This weeks 'thought' comes to you from a book entitled "Professors Who Believe." It is edited by Paul M. Anderson, published by InterVarsity Press, and contains a collection of 22 essays from various believing college professors (ranging from editor Paul M. Anderson who is Professor of Biochemistry and Molecular Biology at the University of Minnesota; to Patricia Reiff, Professor of Space Physics and Astronomy at Rice University; to John Suppe, Professor of Geosciences at Princeton University).
Despite the level of intellectual acumen among the contributors, there is a underlying sense of humility that runs throughout all the essays, as is evidenced by the quote from Henry Drummond which Anderson uses to begin the very first essay: "Will-power does not change men. Time does not change men. Christ does."
Today's thought comes to you from James N. BeMiller (PhD), Professor of Carbohydrate Research at the Whistler Center at Purdue University, and is entitled: "To God Alone Be the Glory." Enjoy.
"Beautiful are the things we see,
More beautiful those we understand,
Most beautiful those we do not comprehend."
"Writing this essay forced me to examine the totality of my faith -- its meaning for all aspects of my life. Everything I think and do, wherever I am, in whatever role, should be governed by my faith. But is it? No. I am human. If my faith were perfect, I would put my entire life in God's hands in whatever I was called to do, wherever that calling led me. But I am not perfect. Sin is a part of who I am. Considering who and what I am in this way brings me to the realization that my identity should be a reflection of Christ in me...
I am a carbohydrate chemist. I have a PhD. degree in biochemistry. Most of my professional life has been devoted to the organic chemistry of carbohydrates... What do I understand, or think I understand, about the origin of my faith? How I came by my faith is a testimonial to daily growth and strengthening. My faith has been an inherent part of me throughout my conscious life. I truly believe that it was implanted in me at baptism. Then my Spirit-given and Spirit-filled life was nurtured by the same parents who brought me for baptism and were true to the promises they made. Whenever I have tended to stray from my faith, the Holy Spirit has pulled me back and has healed and strengthened me.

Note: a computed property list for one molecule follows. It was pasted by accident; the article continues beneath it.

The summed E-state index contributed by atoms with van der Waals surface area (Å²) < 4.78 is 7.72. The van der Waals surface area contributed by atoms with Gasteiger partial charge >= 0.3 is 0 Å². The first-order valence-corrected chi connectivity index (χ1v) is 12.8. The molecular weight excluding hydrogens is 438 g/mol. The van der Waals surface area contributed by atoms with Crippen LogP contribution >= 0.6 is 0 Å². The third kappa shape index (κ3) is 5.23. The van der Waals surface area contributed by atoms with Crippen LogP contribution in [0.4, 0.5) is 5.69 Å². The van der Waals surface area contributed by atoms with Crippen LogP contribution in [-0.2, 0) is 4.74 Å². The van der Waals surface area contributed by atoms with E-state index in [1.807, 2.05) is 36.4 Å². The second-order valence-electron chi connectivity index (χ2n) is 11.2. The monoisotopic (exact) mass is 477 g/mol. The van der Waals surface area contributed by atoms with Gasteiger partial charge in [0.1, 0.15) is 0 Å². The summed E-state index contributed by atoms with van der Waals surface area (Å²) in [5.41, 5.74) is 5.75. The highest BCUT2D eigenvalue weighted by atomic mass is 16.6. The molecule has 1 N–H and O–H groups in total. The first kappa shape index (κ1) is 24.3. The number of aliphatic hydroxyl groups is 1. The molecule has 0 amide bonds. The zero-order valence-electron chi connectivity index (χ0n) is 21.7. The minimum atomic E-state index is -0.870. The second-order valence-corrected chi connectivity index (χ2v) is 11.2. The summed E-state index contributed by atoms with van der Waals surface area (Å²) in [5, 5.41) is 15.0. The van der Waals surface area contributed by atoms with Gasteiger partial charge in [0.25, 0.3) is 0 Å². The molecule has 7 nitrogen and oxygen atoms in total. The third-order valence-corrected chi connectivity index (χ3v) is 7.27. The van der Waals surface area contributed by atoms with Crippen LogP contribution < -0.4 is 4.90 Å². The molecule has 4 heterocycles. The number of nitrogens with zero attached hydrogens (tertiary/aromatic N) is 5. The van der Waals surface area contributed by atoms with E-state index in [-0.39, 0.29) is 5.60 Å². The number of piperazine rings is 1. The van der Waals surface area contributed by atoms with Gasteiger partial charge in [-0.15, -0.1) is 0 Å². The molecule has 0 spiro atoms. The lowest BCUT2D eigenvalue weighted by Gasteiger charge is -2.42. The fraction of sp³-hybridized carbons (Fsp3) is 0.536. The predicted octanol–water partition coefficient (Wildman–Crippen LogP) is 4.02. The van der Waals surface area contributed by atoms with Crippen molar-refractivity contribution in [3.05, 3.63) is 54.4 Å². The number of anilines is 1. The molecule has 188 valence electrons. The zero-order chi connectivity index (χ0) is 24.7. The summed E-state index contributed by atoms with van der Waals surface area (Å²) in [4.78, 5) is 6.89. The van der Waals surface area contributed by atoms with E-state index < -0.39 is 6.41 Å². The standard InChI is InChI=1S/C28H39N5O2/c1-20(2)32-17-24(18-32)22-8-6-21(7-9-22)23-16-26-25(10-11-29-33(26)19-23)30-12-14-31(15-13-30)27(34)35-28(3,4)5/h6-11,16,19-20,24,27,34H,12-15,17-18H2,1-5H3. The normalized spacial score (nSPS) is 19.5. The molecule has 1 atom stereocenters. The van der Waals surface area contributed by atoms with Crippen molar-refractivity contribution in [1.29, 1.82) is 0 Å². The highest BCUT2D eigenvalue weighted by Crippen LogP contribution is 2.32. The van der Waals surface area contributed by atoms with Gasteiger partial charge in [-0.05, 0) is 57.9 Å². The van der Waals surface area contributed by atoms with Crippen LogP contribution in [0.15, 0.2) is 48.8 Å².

What impact does my profession have on my faith? All of us have an innate desire for proof. Even Jesus' disciples asked for proof of his identity and his power. My professional life is centered around learning, discovery, critical thinking and teaching. Do I take the same intellectual approach to my faith? No. My faith is not something I do. It is a gift from God. Being receptive to God and God's Word is neither something that I 'do' nor something I can control. As stated by Martin Luther in the Small Catechism, 'I believe that I cannot, by my own reason or strength, believe in Jesus Christ, my Lord, or come to Him; but the Holy Spirit has called me by the Gospel, enlightened me with His gifts, sanctified and kept me in true faith.' This is not easy to accept for persons who rely on their intellect. Professionally, I do not accept a statement about anything that cannot be measured and substantiated with unequivocal data. But in regard to my faith, I know that it is the Holy Spirit within me that shapes and strengthens my belief. It is important for me to remember that my ideas about God are not the ultimate truth. It is God who comes to me, not I who come to God...
As a research scientist I try to discover as much as I can about the small facet of the universe that I am most interested in and know the most about, which naturally leads me to investigate things that I do not understand and cannot describe in that area. I marvel and the beautifully ordered complexity and diversity of the universe... When I contemplate the many, many marvels of nature (for example, how one of the enzymes involved in starch biosynthesis in both leaves and nonphotosynthetic storage tissue has the same catalytic unit in both tissues but different regulatory units because of different functions of the starch), I must conclude that God -- the all-powerful, our Creator -- is the greatest scientist of all. I must be open to God's mystery as well as my curiosity. And I must remember that this marvelous universe is insignificant compared to God's love for us. What we will learn from scientific investigation will not bring us any closer to God's grace and God's love, freely given and unrelated to anything we do...
I learned recently that J. S. Bach ended his musical works with S.D.G. (Soli Deo Gloria) -- 'to God alone be the glory.' Because I can neither comprehend the majesty, mystery nor power of God nor God's past and present involvement with and in his creation, including with and in me, nothing says it better, from my perspective. Thus I also close with S.D.G."
With prayers for God's continued blessings on your life,